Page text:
So I hope you’ll pardon this long, serious post yet again.  I’m in fact feeling quite energized and excited about this new year.  I might not even vote at all! 🙂

Taking Stock: 2010 and 2011

Well, we’re two weeks into January, and I’m already behind.  Anyone else feel that way?!  2010 was an eventful year, and my list of hopes and goals for 2011 (no resolutions here!) was mighty long.  But with starting a new semester of teaching, dealing with some unexpected issues with our vehicles, some extra cold and snowy weather (well, by West Coast standards.  You know.  It got below zero overnight, and it snowed, and the snow stayed on the ground!  For more than a day!  Classes were canceled and the campus closed!), I just haven’t found my groove yet.

I hit an overwhelmed moment over the weekend, where I thought, “We’re just never going to get all of this done.  It’s time to scale back the expectations.”  So I thought it was time to take stock.

My goals in 2010 were pretty modest (by my standards!).  It was our first year in our new house and property, so there was just a lot of learning.  We watched and celebrated every new plant that burst out of the ground, admiring and photographing each new bloom.  We weeded and pruned, we added cubic yard after cubic yard of bark mulch, cedar chip for pathways, and topsoil to top up neglected beds for vegetables.

We learned.  The Skipper took a pruning class, I read every book I could get my hands on (and a few I couldn’t–thank you Google books), we went on garden tours and farm tours and edible garden tours.  I started planting in earnest in February, and we ate until December (well, we’re still snacking a bit here and there, actually!).  Our pantry is still stocked with potatoes and some garlic, and the shelves are lined with jars of tomato sauce and jam.  We learned how to crab, and the freezer is still loaded with crab and salmon.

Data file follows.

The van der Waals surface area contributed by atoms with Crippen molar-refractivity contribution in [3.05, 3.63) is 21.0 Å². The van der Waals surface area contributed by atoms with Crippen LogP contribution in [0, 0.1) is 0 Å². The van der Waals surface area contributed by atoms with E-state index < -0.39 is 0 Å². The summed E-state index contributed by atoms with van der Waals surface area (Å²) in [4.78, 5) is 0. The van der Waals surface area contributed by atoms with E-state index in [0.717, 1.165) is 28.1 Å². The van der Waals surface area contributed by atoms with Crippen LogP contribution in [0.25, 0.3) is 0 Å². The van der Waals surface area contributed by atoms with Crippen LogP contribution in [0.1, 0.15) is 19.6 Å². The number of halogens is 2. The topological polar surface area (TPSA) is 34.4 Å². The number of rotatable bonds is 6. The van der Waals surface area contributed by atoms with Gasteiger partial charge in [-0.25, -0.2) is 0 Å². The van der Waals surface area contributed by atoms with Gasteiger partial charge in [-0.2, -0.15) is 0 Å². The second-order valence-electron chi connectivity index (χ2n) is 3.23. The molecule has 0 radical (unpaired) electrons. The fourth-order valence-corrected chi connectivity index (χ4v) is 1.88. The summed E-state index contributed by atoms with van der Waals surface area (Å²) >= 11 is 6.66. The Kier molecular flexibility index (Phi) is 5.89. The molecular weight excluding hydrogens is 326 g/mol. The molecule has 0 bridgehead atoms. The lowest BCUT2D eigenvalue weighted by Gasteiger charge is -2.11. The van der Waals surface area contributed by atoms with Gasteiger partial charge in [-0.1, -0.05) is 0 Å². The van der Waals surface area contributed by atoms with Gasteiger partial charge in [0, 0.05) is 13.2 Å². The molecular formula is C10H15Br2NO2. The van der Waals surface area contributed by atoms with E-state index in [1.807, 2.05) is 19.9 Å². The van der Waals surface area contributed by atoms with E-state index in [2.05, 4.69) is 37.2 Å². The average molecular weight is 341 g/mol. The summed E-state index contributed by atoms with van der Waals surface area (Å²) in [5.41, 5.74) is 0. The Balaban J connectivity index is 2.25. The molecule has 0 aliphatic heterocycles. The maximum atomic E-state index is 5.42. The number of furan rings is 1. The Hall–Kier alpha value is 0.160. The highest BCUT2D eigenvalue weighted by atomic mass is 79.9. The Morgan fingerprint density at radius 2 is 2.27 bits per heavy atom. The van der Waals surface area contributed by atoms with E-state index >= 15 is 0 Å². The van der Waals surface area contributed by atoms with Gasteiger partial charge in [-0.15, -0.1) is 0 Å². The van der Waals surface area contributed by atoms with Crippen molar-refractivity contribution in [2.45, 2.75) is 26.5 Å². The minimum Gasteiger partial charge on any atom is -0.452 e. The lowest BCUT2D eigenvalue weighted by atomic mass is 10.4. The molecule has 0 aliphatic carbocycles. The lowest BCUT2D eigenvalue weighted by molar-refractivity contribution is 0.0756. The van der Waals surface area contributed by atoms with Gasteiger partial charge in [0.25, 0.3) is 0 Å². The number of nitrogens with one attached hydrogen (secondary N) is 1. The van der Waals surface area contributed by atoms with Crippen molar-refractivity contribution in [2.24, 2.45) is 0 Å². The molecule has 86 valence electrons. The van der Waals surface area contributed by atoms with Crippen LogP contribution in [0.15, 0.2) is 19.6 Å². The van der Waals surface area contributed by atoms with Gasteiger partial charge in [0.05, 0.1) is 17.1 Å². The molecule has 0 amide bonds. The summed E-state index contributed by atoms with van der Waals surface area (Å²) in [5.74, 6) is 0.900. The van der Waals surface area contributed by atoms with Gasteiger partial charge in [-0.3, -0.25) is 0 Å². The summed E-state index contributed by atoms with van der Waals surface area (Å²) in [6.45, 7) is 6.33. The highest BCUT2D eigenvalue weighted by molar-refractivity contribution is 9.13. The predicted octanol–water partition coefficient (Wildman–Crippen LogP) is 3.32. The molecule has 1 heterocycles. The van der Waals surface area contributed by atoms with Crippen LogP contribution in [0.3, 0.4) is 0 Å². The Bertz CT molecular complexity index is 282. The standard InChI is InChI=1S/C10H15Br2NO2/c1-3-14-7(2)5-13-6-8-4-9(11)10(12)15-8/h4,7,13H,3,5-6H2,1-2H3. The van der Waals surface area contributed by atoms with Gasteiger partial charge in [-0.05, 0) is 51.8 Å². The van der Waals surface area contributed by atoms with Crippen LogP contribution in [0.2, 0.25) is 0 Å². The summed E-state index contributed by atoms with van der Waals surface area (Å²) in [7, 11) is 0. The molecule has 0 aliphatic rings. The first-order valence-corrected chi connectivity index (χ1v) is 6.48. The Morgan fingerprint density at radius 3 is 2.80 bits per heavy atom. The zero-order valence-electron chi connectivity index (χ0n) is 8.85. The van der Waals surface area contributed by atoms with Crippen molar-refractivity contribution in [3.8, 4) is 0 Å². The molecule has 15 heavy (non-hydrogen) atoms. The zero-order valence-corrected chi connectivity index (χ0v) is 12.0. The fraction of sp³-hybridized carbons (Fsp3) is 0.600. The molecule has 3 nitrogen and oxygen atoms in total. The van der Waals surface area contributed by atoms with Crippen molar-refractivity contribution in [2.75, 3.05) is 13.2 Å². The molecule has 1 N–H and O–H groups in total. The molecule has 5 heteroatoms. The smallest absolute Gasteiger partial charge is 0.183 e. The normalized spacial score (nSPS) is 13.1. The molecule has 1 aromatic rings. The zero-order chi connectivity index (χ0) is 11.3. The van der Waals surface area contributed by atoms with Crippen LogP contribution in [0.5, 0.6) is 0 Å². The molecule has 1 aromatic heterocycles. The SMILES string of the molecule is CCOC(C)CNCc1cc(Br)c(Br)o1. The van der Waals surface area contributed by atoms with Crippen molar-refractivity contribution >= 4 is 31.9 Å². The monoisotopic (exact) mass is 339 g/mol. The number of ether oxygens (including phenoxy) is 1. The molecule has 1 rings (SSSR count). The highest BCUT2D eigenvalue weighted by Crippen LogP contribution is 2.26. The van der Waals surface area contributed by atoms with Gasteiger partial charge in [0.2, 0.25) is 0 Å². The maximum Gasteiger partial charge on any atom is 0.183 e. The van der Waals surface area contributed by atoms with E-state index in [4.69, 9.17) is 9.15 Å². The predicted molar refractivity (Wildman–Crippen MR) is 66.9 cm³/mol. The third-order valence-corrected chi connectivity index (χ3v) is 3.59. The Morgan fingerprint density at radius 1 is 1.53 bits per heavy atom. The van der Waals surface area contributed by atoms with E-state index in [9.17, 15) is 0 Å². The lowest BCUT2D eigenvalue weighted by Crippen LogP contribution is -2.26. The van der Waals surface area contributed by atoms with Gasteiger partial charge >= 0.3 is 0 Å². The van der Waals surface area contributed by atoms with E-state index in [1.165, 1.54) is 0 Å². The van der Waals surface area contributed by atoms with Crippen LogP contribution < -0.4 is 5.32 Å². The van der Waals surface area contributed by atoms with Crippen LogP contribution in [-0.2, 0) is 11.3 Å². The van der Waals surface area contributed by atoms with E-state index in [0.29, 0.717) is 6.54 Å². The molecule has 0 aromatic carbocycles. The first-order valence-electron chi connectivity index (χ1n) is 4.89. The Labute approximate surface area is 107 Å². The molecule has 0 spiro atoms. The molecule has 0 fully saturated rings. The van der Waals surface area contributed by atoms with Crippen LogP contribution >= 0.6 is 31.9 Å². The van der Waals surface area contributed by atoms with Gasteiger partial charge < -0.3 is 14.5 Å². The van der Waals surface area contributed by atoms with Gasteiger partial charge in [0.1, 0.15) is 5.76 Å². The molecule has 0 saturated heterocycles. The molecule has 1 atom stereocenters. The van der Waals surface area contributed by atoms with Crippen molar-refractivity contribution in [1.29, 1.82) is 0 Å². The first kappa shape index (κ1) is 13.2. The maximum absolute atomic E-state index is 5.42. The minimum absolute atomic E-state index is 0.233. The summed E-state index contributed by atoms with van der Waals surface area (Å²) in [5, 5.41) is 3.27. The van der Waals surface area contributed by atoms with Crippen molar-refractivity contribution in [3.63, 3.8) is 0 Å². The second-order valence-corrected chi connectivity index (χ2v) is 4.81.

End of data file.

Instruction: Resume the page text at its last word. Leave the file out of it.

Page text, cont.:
Most of all, by the late fall, I felt like this garden was really ours, and that after a year of observing and reflecting, I was ready to make some changes and create a homestead that would work for us.  Setting the goals was easy:

  • move and rebuild the compost bins
  • create a real orchard space where a few fruit trees are now; add pasture grasses and other forage plants underneath
  • move most of the perennial flowers to the front of the garden, where we can enjoy them from the house and deck, and create a few more small flower beds out of the overgrown perennial garden (where the orchard-to-be is now)
  • rebuild the main raised beds to make them much deeper and to get more growing space out of this section of the property
  • get chickens and ducks!  Which means decide on breeds and sources, build coops, raise chicks, and fence off the orchard to be their summer free-range area (they can free-range the rest of the garden in the off-season)
  • plant more fruit trees
  • rebuild, expand, and create a paved area around the pond so that we can better enjoy it (this area is a mess right now, but expanding it means a lot of work, including moving trees)